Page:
Virginia, US
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| Jenna Robinson

E-2 Treaty Investor Visas - Does Yours Pass the "Smell Test"?

The U.S. has entered into treaties with several countries and established the E-2 visa to allow businesspeople from these countries to work for a business in which they have invested. The E-2 treaty investor visa has become an increasingly popular path for immigrants looking to work in the U.S. According to a report issued by the Department of State, the number of foreign workers obtaining this visa has steadily increased by more than 37% between 2011 (39,997) and 2015 (59,221).

Investment: The central focal point of E-2 visa

While most of the requirements for an E-2 are relatively self-explanatory, the central focal point is usually the investment. In contrast to the heavily-publicized EB-5 program, the E-2 has no set investment number, rather, it requires a “substantial investment,” which is open to wide interpretation. Most immigration lawyers suggest a threshold of $100,000 to be generally acceptable, but this number doesn’t always make sense for all businesses.

I recently attended an AILA (American Immigration Lawyers Association) event where a former Department of State Consular Officer provided some valuable insight on the E-2 visa. Though it’s important to meet the plain language of the requirements, the former officer promoted divergent thinking when advising clients on these applications and stressed the fact that each application is judged by a totality of the circumstances test.

Let’s discuss a few hypotheticals to put this into perspective. Imaginary Ian, a 22-year-old business major on an F-1 student visa, incorporates a business that allows amateurs and avid sports fans to easily organize and manage sporting activities through a user-friendly, one-stop mobile and web solution to schedule pick-up games or tournaments. He received a $50,000 cash gift from his parents, which he invested into the company, but is operating the business out of his home. His company doesn’t employ anyone yet, but he has provided an extensive business plan with 5-year projections showing significant income within the first 5 years, mostly indirect employment of independent contractors to maintain sites, conduct sales, etc. While there may be a few challenges with his petition, overall, imaginary Ian has a good shot at an approval. His investment is lower than the advisable $100,000, but because of the nature of the business he has proposed, a larger investment is not entirely necessary.

The software platform he has developed has already been beta-tested on numerous campuses and his business is as close to fully-operational as possible. The most identifiable issue with his case is the proposed use of his home as an office. Although we are in the 21st century and businesses are increasingly operating remotely through virtual offices, Consular Officers and Immigration still view this as an unfavorable set up.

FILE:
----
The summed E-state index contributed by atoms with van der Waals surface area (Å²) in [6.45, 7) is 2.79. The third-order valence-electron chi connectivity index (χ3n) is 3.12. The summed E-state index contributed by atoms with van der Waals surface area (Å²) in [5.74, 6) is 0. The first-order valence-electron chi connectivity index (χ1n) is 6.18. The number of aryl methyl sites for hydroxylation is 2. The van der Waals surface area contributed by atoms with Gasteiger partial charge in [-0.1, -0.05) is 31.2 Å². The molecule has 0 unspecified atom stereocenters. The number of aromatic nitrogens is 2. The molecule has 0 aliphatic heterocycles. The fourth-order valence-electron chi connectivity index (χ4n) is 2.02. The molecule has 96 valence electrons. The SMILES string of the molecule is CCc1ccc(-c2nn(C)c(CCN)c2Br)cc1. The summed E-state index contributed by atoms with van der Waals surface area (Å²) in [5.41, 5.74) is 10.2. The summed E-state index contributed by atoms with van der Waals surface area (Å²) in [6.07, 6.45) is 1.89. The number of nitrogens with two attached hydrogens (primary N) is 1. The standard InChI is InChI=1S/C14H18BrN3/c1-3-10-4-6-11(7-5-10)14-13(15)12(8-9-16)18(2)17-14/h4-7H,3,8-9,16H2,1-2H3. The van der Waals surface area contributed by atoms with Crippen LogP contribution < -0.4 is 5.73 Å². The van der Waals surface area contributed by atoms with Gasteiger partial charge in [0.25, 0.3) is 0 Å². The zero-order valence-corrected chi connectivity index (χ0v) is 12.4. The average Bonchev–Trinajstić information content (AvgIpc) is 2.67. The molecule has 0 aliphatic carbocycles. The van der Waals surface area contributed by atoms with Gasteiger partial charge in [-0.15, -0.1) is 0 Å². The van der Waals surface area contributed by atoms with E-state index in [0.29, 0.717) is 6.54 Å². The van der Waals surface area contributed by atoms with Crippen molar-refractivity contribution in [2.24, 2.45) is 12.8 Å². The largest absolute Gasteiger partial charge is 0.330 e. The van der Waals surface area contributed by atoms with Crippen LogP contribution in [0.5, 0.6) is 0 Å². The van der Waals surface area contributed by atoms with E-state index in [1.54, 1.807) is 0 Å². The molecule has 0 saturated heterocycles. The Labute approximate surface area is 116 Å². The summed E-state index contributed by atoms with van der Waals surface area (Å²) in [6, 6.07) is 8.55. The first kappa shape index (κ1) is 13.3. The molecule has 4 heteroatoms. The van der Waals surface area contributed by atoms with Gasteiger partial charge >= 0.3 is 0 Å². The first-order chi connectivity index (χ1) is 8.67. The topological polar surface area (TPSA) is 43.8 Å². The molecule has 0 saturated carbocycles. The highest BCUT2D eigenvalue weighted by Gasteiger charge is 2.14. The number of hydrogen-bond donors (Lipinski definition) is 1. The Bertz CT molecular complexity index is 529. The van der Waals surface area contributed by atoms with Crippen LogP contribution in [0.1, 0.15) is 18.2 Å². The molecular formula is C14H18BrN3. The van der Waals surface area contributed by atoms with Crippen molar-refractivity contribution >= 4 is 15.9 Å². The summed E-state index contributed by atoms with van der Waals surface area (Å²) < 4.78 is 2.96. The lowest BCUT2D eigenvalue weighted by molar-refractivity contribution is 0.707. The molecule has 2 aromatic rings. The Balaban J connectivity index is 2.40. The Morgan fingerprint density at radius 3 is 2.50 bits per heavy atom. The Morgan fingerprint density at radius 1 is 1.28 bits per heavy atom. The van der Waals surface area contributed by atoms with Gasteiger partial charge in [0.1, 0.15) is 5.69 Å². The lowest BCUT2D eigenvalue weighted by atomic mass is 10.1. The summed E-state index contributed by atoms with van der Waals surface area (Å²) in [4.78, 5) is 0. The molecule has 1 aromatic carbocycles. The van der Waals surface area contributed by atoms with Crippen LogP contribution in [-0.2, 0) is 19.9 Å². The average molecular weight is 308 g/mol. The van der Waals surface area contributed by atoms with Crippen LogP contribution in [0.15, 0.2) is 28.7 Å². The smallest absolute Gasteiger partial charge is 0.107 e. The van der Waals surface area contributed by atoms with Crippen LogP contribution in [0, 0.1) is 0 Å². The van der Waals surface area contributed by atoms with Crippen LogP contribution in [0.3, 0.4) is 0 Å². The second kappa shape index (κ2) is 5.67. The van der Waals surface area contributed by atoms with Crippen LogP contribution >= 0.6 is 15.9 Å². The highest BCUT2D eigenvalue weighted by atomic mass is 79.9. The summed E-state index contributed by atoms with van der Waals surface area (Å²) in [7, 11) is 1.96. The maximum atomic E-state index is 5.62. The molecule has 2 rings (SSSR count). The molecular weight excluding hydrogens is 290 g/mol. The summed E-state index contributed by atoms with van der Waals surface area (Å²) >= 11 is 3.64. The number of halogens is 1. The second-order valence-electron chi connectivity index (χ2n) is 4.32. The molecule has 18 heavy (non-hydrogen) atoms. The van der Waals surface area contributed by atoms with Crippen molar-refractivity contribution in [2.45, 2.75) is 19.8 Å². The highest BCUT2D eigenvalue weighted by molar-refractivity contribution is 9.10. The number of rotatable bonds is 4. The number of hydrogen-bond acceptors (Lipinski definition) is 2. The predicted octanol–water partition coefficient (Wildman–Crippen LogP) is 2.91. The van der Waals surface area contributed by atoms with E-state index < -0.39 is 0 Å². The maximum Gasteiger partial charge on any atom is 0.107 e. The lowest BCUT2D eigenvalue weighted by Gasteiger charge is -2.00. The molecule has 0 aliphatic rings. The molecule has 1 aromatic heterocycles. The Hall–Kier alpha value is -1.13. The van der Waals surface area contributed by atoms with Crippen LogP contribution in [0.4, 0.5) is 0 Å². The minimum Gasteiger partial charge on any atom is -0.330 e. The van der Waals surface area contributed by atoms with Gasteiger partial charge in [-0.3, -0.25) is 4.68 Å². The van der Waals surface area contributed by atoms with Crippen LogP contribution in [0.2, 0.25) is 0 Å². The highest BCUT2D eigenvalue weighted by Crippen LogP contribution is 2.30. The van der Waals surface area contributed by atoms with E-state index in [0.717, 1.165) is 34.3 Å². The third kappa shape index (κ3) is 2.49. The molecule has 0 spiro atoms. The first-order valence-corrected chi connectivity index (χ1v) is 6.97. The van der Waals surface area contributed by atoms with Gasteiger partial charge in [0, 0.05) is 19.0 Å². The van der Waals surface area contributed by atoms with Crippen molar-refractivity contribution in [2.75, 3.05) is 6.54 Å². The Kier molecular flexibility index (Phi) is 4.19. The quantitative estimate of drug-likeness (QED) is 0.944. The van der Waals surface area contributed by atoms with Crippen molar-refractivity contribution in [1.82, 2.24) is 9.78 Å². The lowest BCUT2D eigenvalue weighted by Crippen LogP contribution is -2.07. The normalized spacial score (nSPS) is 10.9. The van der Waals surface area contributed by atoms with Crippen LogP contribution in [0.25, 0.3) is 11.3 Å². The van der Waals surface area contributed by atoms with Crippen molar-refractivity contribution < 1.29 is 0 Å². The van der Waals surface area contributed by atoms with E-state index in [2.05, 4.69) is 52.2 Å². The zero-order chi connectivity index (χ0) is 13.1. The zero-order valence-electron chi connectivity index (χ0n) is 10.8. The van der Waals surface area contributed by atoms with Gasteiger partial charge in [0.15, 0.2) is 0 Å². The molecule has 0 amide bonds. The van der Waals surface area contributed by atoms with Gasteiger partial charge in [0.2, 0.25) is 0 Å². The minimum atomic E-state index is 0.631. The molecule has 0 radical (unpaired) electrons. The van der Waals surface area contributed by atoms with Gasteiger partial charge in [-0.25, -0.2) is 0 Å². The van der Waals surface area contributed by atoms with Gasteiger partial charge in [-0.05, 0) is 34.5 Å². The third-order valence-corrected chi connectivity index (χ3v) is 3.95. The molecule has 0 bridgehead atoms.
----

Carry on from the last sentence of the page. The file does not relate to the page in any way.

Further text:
As a best practice, I still advise all of my clients to set up a brick and mortar location with companies such as Regus or WeWork. This is a much cheaper and convenient option in comparison to traditional leasing methods.

Another example involves a 70-year-old woman, Stranger Sue, who decides she wants to buy a nail salon. She invests $125,000 to get the place up and running, hires 8-10 employees, including two managers who will be responsible for operating the business, and buys a beach-front home 50 miles away from the salon. Her investment is substantial and not marginal, she has hired U.S. workers, and the nail salon is a real and operating commercial enterprise. However, when viewing her case through the totality of the circumstances, Stranger Sue likely has no intent to direct and develop the enterprise. Not only has she settled 50 miles away, she has hired individuals to actively manage the business on her behalf. The E-2 should not be used as a path to retirement; the investor must actively direct and develop the business on a regular basis.

Deciding the fate of an E-2 case

As can be seen with these two examples, deciding the fate of an E-2 case is a balancing act. For the best results, it is important to look at the application from the Officer’s perspective. Does it make sense; does it pass the “smell test”? If you have any doubts, you can bet the Officer will too. For more information on how to best strategize your E-2 application, please contact me at